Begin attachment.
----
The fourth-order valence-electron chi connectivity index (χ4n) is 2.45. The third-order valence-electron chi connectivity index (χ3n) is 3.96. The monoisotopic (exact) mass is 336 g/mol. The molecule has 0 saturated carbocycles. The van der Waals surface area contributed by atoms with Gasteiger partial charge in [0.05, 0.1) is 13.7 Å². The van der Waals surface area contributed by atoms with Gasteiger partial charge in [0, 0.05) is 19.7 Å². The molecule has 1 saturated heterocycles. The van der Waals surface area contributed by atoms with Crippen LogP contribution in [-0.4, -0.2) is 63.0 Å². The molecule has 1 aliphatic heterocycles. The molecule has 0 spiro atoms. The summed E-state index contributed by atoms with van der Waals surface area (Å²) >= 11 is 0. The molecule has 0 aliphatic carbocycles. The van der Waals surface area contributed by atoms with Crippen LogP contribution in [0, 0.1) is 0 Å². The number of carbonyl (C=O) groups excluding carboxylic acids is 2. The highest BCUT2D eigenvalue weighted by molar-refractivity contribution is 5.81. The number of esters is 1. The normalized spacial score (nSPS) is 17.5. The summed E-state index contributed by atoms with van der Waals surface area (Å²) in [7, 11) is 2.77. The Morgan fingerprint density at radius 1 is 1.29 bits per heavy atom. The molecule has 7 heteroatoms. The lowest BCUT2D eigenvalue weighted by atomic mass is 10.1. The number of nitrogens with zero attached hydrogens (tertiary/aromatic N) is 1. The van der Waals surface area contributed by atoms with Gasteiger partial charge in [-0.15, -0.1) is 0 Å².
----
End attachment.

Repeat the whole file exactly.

The fourth-order valence-electron chi connectivity index (χ4n) is 2.45. The third-order valence-electron chi connectivity index (χ3n) is 3.96. The monoisotopic (exact) mass is 336 g/mol. The molecule has 0 saturated carbocycles. The van der Waals surface area contributed by atoms with Gasteiger partial charge in [0.05, 0.1) is 13.7 Å². The van der Waals surface area contributed by atoms with Gasteiger partial charge in [0, 0.05) is 19.7 Å². The molecule has 1 saturated heterocycles. The van der Waals surface area contributed by atoms with Crippen LogP contribution in [-0.4, -0.2) is 63.0 Å². The molecule has 1 aliphatic heterocycles. The molecule has 0 spiro atoms. The summed E-state index contributed by atoms with van der Waals surface area (Å²) >= 11 is 0. The molecule has 0 aliphatic carbocycles. The van der Waals surface area contributed by atoms with Crippen LogP contribution in [0, 0.1) is 0 Å². The number of carbonyl (C=O) groups excluding carboxylic acids is 2. The highest BCUT2D eigenvalue weighted by molar-refractivity contribution is 5.81. The number of esters is 1. The normalized spacial score (nSPS) is 17.5. The summed E-state index contributed by atoms with van der Waals surface area (Å²) in [7, 11) is 2.77. The Morgan fingerprint density at radius 1 is 1.29 bits per heavy atom. The molecule has 7 heteroatoms. The lowest BCUT2D eigenvalue weighted by atomic mass is 10.1. The number of nitrogens with zero attached hydrogens (tertiary/aromatic N) is 1. The van der Waals surface area contributed by atoms with Gasteiger partial charge in [-0.15, -0.1) is 0 Å².